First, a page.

Monster of circular debt

Published December 1, 2021

NOW that the staff-level agreement has been finalised between Islamabad and the IMF to restart the suspended $6bn funding, the government appears to be looking at different options to reduce the increasing debt stock in the energy sector as agreed with the international lenders.

One such scheme, as outlined by adviser on finance Shaukat Tarin in recent weeks, wants the energy heavyweights listed on the PSX, in which the government has major stakes, to start announcing dividends for their shareholders.

The payout the government expects to receive from these companies as a shareholder would automatically get adjusted against the debts it owes to them but that it cannot pay off because of the cash crunch. By Mr Tarin’s own estimation, the plan will help reduce the existing stock of circular debt by Rs300bn-Rs400bn.

Prima facie, the proposed plan looks doable and must supplement the efforts to curtail the stock of the power sector debt. The debt has already spiked to nearly Rs2.5tr and could jeopardise the power sector’s viability and threaten Pakistan’s energy security. But this is not the first scheme proposed for overcoming the menace of the fast-growing circular debt. We have seen many proposals in the past to liquidate the debt. But none has worked so far, at least not in the way they were intended to.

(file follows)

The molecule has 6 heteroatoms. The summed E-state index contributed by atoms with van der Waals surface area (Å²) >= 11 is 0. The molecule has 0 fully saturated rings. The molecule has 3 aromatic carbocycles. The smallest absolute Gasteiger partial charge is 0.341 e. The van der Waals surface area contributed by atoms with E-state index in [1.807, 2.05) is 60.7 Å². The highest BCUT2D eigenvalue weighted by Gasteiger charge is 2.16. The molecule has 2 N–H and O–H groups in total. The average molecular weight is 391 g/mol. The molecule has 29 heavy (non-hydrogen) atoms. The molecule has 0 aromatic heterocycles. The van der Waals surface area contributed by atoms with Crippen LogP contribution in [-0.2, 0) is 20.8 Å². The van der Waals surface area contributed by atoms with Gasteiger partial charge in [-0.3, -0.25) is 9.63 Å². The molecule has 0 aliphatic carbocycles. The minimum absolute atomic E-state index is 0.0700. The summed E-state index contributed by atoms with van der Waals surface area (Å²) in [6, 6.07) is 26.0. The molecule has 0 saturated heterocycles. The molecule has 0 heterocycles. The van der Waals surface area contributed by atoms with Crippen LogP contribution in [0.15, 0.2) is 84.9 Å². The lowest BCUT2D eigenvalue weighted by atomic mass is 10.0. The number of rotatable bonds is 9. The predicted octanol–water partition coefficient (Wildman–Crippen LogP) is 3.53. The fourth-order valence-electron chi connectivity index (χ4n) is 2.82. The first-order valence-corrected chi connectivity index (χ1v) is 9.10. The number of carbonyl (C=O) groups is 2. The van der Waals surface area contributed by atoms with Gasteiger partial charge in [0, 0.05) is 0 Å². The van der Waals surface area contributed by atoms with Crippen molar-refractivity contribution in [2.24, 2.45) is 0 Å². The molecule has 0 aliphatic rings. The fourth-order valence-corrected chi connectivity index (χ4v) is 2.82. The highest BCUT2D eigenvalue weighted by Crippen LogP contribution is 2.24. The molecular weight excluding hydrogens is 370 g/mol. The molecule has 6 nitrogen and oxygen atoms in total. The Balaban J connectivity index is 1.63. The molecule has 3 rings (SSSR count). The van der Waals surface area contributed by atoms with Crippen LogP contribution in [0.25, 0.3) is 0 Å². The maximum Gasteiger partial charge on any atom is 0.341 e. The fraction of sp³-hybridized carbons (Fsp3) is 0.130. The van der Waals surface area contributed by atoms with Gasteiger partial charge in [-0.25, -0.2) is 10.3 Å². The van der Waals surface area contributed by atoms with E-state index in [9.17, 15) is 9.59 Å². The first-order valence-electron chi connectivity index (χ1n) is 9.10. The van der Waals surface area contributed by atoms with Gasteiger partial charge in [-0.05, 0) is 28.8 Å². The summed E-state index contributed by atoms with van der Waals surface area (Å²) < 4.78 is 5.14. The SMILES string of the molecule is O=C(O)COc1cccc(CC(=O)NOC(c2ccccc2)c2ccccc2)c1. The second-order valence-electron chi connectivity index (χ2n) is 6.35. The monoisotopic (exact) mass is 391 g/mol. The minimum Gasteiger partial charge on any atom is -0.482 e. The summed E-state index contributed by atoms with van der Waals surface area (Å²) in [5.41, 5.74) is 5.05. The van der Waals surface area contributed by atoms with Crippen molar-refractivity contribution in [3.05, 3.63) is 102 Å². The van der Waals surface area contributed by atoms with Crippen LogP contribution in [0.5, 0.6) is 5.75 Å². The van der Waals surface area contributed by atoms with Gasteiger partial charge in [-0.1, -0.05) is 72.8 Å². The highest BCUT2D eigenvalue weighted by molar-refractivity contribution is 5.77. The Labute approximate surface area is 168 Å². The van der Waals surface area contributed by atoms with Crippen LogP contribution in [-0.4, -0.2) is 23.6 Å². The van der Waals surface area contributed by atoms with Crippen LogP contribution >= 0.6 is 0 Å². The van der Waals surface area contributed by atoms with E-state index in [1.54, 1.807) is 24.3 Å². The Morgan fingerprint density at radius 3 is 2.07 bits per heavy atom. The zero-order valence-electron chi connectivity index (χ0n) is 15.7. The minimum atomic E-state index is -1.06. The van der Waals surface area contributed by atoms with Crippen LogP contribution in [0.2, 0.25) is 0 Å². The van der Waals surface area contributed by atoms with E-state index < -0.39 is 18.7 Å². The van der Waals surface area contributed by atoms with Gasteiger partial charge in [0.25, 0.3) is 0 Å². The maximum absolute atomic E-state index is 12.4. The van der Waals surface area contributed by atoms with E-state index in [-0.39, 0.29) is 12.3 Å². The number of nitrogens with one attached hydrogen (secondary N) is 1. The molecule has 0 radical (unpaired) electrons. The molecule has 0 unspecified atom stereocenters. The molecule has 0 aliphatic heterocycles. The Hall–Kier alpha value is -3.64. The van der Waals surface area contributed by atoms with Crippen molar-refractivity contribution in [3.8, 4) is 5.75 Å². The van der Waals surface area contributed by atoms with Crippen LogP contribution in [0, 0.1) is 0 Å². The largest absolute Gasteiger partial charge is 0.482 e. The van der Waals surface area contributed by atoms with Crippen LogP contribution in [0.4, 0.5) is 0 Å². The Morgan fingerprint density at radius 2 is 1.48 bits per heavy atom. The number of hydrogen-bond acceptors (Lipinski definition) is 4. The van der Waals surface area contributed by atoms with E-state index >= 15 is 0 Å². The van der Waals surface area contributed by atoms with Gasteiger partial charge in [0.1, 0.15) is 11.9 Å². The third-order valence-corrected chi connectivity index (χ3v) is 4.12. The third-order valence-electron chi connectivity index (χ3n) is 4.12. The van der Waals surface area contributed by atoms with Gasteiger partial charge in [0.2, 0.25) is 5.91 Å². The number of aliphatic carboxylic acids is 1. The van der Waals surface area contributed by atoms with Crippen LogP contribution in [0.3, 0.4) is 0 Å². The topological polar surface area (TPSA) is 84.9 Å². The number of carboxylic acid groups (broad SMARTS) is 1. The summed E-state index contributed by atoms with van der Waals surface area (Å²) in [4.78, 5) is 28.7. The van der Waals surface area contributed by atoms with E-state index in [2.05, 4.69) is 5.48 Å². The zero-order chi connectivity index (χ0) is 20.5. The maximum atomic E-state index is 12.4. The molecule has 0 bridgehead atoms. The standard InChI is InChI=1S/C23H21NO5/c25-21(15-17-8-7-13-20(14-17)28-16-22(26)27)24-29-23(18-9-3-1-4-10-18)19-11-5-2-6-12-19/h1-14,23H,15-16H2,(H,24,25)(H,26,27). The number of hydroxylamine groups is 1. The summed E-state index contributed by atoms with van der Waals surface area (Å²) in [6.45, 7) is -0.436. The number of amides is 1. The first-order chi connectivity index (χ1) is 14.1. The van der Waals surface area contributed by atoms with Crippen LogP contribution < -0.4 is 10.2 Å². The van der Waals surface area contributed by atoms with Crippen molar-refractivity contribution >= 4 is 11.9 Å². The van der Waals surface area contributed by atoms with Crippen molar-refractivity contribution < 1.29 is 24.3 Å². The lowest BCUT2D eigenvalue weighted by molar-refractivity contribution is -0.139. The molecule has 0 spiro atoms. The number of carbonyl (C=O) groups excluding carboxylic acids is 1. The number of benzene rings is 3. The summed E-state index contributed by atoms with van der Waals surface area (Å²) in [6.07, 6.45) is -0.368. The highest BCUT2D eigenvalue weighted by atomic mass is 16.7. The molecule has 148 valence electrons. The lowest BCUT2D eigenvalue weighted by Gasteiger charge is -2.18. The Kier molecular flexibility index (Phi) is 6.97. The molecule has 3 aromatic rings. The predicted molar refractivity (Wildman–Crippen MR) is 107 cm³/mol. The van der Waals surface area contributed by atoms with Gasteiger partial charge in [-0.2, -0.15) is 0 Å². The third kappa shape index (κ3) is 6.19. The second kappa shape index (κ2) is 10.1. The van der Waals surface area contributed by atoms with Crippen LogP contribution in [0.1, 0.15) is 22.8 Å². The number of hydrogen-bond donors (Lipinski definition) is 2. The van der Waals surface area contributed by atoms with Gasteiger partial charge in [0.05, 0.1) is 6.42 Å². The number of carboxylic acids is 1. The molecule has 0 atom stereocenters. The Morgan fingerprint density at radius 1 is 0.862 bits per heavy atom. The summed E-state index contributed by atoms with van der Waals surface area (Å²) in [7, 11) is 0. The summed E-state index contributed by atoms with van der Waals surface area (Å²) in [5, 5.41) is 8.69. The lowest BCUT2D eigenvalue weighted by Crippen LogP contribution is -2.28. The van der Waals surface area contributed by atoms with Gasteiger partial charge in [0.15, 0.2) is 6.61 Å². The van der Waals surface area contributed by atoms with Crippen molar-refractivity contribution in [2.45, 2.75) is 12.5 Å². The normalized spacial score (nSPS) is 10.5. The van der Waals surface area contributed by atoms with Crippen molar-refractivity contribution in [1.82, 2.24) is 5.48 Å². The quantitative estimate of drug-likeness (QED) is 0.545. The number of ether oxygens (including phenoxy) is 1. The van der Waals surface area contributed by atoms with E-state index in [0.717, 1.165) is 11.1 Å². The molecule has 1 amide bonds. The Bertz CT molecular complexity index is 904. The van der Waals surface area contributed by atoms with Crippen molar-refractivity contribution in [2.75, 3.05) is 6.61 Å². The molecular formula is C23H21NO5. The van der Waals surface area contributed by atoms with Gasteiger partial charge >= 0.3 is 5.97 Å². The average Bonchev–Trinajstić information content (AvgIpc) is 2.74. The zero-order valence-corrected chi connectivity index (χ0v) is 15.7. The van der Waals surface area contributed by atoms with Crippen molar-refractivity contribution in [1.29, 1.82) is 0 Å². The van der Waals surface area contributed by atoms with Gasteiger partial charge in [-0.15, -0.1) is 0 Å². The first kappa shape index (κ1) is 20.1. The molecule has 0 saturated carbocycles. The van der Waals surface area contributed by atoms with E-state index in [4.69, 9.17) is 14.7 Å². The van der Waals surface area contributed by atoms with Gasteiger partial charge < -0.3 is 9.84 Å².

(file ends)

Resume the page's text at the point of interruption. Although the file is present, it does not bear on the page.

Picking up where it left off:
Will the authorities pull it off this time? It’s hard to say at this moment with details still being worked out by the relevant ministries. In its announcement of the staff-level agreement with Islamabad, the IMF appreciated measures such as the adoption of the amended Nepra Act, notification of pending quarterly power tariff adjustments and the revision of power purchase agreements with the IPPs.

Most of these steps have only added to the burden on hapless power consumers rather than resolving the circular debt situation. The crisis facing the energy sector cannot be tackled sustainably without taming the many elephants in the room: massive distribution losses, widespread power theft and huge unrecovered bills from all consumers.

Published in Dawn, December 1st, 2021

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